Here are 2 famous actors from Philippines died in 1990:
Teroy de Guzmán (November 17, 2014-November 17, 1990) also known as Teroy de Guzman or Teroy was a Filipino actor.
He initially started his career in show business as an assistant director for various films in the 1950s. It was only in the late 1960s that he stepped into acting and gained popularity for his versatile roles in films and on television. He starred in several critically acclaimed films such as "Oro Plata Mata," "Kakabakaba Ka Ba?," and "Batch '81," amongst others. Teroy was also known for his theater work and received recognition for his performances in plays such as "Hamlet," "Rosencrantz and Guildenstern are Dead," and "Manila Zarsuela." Outside of his career in entertainment, Teroy was also a cultural activist and advocate, and served as the President and Chairman of the Board of Trustees of the Concerned Artists of the Philippines. He was honored with several accolades for his contributions to the arts and culture in the country.
In addition to his work in entertainment and activism, Teroy was also a respected professor of theater arts at the University of the Philippines Diliman. He taught generations of aspiring actors and actresses, sharing his knowledge and experience with them. Teroy was known for his dedication and passion for the arts, and his kindness and generosity towards his students and colleagues. He continued to work in the industry until his death in 1990, leaving behind a legacy as one of the most talented and influential figures in Philippine cinema, theater, and culture. His contributions to the industry and his advocacy for the arts continue to inspire and influence many in the Philippines and beyond.
Teroy de Guzman was born on November 17, 1941, in Tarlac, Philippines. He grew up in a family that valued education and culture, and he inherited these values from his parents. He was a bright student and graduated from the University of the Philippines Diliman with a degree in Theater Arts. He then pursued further studies in England and the United States, where he honed his craft and gained a deeper understanding and appreciation of the arts.
Teroy was a trailblazer in Philippine theater and film, and he was highly respected by his peers and colleagues. He had a remarkable talent for acting and was equally skilled in directing and producing. He was known for his passion for the arts and his dedication to promoting Philippine culture and heritage. He was actively involved in various cultural organizations, and he worked tirelessly to support and promote Philippine arts and culture both locally and globally.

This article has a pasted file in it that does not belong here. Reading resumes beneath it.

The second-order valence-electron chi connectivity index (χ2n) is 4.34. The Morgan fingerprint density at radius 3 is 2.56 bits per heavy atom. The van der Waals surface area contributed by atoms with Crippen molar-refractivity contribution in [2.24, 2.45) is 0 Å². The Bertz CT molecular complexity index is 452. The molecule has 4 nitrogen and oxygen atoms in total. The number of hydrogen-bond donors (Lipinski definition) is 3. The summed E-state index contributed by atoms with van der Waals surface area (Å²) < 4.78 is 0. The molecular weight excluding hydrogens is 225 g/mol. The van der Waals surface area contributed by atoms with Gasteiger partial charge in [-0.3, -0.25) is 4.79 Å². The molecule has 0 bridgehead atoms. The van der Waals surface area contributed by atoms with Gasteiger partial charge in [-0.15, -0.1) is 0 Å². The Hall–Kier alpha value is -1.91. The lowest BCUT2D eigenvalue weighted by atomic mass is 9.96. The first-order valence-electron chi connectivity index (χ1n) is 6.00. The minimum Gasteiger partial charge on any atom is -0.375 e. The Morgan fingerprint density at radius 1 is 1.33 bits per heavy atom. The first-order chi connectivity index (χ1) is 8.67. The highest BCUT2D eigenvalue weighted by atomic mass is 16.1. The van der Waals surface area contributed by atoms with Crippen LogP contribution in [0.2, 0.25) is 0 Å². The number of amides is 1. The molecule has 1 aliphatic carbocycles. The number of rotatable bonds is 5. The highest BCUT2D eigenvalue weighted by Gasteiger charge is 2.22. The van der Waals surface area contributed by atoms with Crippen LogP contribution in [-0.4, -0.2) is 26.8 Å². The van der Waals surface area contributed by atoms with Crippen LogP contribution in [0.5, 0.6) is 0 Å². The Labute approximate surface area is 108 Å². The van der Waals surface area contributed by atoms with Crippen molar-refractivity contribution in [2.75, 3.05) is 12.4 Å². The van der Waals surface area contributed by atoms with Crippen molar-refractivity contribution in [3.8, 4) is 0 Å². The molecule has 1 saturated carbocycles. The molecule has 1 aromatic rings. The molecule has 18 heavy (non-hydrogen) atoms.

Teroy was also a mentor to many young actors and actresses in the Philippines. He was known for his kindness and generosity towards his students and colleagues, and he was always willing to share his knowledge and experience with those who were eager to learn. He inspired many aspiring artists to pursue their dreams and to strive for excellence in their craft.
Teroy's legacy continues to inspire and influence many in the Philippine arts and culture scene. He will always be remembered as a talented actor, director, producer, and mentor, and as a cultural activist and advocate who worked tirelessly to promote and preserve Philippine arts and culture for future generations.
Leo Abbey (September 24, 1900 Philippines-November 4, 1990 Los Angeles) was a Filipino actor.
He appeared in over 200 films throughout his career in the Philippine cinema industry which began in 1927. He started as a stage actor in his home country before transitioning to films. In his early years in the movie industry, he primarily played minor roles but eventually became one of the most recognizable character actors in Philippine cinema. Abbey was also a writer, with several of his works published in various newspapers and magazines. He received a posthumous award for Best Supporting Actor at the 1991 FAMAS Awards for his last film appearance in Alyas Batman en Robin.
Additionally, Leo Abbey was known for his remarkable talent as a comedian, often portraying humorous or eccentric characters in his films. He starred in many notable movies such as "Juan Tamad Goes to Congress," "Sa Ngalan ng Anak," and "Dambana ng Pag-ibig." Despite facing numerous difficulties with the Japanese occupation during World War II, he continued to act in films and even performed in productions for the occupying forces. He was married to actress Beatriz Rivera and had two children. In his later years, Abbey also taught acting at the National University in Manila. His contributions to Philippine cinema have been recognized through the Leo Abbey Award, which was established in his honor by the Filipino Academy of Movie Arts and Sciences in 1992 to honor character actors in Philippine cinema.
Leo Abbey was born to a family of artists in the Philippines. His father was a well-known musician and his mother was a theater actress. He inherited his parents' artistic talents and pursued a career in the entertainment industry. Abbey was fluent in several languages including Spanish and English, which made him a versatile actor in the Philippine cinema industry. Outside of acting, he was a voracious reader and had a passion for literature. His love for writing was evident in the numerous screenplays that he wrote for various movies. Abbey's influence in Philippine cinema is immeasurable, as he helped pave the way for character actors to receive recognition and praise for their supporting roles in films. He inspired many actors to pursue careers in character acting, and his legacy continues through the many actors who have received the Leo Abbey Award over the years. Leo Abbey passed away in 1990 in Los Angeles, California, but his legacy lives on in Philippine cinema.